At a very early age, it is VITAL to open up the lines of communication with your children. If you don’t do this when they’re young….then why would you expect them to come running to you when they’re older? If your child feels they that cannot come to you for advise, or questions they have or are able to admit to you when they’ve done wrong….I DO NOT believe it’s the childs fault.
A child should have a healthy amount of ‘fear’ when it comes to the consequences of their wronged actions. They know that being disciplined is not fun, neither is dissappointing someone you love. But a child should NOT be scared of their parent….so scared they they rather keep it in or tell someone else, rather than talk to you. If you yell at them and call them names….I can almost guarantee that they won’t come to you again. Or, if they do…they’re going to tell half truths so as not to get yelled and screamed at again.
I know it is hard sometimes. You have the stresses of everyday life, too. I get it. But it is our job to teach and install, in our little ones, to know whats right and wrong. They need to know they are going to make mistakes….we all do. Not any of us are perfect. That they can learn from these mistakes. That they can come to us (the parents) to help them see what they should have or shouldn’t have done. How they can fix the situation or what better path they can take, if something would to happen again. They should, also, know that any discipline we would have to give them, will be out of love. Love for them. NOT out of anger. Screaming, yelling, calling them names (yes, even ‘stupid’) is just NOT acceptable. This is called verbal abuse/assault. Yes, abuse. Assault. It is THAT serious.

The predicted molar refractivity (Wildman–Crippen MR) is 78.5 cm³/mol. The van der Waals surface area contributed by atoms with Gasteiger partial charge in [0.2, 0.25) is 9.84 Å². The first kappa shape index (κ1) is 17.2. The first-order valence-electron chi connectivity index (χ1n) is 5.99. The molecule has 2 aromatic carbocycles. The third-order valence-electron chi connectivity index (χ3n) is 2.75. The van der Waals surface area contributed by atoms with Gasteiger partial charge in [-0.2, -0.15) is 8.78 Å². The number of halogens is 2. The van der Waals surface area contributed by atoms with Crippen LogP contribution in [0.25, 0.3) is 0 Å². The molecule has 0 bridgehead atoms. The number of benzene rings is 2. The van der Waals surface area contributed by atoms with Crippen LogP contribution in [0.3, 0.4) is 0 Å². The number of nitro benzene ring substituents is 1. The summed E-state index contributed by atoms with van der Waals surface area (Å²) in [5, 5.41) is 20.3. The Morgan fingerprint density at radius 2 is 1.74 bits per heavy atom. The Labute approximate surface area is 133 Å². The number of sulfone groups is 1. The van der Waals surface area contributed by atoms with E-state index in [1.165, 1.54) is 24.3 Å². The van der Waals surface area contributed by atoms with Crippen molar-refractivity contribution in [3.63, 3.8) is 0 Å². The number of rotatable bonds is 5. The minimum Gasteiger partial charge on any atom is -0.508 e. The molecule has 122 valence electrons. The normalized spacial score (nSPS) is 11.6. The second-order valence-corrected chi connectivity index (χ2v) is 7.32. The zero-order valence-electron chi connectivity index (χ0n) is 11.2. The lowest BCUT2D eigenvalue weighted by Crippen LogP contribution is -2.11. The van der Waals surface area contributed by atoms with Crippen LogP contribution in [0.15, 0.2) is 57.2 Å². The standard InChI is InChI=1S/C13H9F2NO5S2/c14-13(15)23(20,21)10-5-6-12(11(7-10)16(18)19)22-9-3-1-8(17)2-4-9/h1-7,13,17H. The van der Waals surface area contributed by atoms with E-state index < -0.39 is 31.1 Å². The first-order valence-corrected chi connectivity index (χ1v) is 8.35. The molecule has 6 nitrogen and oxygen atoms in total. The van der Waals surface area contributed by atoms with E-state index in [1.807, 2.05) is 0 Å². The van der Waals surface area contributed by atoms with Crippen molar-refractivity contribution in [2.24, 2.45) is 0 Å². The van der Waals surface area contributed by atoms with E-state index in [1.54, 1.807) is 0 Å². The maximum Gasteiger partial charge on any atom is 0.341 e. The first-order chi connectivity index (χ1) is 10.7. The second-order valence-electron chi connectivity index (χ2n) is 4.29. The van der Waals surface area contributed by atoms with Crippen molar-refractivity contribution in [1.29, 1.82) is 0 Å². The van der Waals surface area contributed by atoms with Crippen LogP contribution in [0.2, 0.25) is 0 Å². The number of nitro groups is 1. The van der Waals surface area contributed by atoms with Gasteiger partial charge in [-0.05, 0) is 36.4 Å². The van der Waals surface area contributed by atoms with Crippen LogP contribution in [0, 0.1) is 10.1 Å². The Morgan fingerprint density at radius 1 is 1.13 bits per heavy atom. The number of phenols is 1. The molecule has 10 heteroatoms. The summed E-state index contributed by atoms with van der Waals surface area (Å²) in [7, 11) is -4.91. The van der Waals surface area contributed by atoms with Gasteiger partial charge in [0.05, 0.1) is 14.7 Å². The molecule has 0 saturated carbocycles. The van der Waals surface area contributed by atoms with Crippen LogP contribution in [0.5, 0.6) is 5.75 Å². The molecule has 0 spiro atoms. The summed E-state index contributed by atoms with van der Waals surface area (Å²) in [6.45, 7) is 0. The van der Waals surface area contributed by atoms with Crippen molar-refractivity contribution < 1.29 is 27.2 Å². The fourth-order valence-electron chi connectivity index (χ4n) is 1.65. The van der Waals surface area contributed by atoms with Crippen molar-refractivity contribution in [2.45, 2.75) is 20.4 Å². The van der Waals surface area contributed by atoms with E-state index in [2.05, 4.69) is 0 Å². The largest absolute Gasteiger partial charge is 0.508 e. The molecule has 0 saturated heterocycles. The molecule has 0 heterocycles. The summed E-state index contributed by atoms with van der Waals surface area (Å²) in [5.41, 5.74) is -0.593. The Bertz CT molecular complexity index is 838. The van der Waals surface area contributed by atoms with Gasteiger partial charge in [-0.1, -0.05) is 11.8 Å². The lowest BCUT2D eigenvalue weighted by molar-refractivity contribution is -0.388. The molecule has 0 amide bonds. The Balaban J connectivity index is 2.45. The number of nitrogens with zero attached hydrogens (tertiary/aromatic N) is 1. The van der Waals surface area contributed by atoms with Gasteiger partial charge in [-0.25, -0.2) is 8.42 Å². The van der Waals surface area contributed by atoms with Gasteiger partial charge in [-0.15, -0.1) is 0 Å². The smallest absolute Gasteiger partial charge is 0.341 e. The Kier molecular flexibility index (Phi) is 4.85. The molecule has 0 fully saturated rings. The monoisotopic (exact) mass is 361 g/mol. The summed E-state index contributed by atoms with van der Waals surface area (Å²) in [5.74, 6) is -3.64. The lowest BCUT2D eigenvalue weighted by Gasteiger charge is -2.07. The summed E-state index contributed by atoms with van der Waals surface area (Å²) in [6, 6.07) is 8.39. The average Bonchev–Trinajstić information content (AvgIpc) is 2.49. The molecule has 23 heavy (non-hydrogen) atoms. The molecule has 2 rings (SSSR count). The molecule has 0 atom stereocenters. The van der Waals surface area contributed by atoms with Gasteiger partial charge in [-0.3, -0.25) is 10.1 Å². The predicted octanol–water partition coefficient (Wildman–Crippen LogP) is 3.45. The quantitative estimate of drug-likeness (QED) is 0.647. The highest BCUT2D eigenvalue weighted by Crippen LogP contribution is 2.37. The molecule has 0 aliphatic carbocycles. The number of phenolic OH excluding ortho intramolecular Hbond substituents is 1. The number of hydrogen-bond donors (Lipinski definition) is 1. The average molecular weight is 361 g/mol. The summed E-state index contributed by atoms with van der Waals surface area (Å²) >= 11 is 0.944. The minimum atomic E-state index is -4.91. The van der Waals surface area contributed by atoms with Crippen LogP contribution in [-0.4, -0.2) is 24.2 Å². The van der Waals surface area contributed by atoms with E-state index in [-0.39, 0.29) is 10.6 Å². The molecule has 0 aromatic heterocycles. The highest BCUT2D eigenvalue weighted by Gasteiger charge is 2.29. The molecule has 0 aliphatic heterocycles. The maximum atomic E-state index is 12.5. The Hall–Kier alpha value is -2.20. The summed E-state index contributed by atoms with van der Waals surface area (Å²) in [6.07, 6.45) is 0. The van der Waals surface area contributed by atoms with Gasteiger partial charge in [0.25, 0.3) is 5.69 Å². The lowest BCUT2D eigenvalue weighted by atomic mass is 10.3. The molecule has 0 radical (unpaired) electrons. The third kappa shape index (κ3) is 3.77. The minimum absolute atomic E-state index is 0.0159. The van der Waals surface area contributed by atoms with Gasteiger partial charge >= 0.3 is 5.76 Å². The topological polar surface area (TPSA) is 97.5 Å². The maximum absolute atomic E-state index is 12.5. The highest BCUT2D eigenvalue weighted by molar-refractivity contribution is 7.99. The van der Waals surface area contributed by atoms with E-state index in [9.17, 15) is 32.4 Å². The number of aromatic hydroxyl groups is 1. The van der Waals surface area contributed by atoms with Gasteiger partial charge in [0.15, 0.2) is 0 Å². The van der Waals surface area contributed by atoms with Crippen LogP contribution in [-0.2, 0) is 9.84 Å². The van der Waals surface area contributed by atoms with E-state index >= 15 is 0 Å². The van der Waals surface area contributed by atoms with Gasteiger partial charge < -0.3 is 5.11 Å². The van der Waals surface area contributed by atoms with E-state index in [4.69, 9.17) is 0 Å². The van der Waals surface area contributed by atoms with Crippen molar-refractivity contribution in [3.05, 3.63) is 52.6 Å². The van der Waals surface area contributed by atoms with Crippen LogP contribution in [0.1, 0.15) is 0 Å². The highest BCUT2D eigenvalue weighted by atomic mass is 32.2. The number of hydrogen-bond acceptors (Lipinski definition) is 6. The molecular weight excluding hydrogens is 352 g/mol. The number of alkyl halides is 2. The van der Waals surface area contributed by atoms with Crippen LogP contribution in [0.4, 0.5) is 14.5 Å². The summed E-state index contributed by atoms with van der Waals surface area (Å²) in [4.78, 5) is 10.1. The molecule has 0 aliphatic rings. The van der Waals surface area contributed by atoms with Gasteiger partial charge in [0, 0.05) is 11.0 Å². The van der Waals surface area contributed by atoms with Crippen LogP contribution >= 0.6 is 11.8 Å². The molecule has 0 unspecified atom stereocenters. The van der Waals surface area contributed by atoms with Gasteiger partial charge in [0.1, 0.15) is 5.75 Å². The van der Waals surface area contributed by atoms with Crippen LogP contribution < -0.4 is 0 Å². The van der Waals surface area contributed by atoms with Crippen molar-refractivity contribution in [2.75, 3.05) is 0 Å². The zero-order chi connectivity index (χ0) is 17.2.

“Not every adult can manage the sometimes overwhelming job of being a parent. When parents yell, blame, curse at their kids, and punish it’s usually because they are terribly insecure or they didn’t have good role models for parenting themselves.” ~ says Dr. Marie whom is licensed as both a psychologist and marriage and family counselor. She specializes in couples and family therapy and parent education. Check out her website at ParentAdvisor.net, follow her on Facebook or Twitter.
Berating, belittling, criticizing, name calling, screaming, threatening
Excessive blaming, and using sarcasm and humiliation.
Blowing your flaws out of proportion and making fun of you in front of others. Over time, this type of abuse erodes your sense of self confidence and self-worth. ~ Letters from the Unloved: The Hidden World of Teen Depression
Please, take the time out of your day to sit down and explain the importance of communication between you and your child(ren).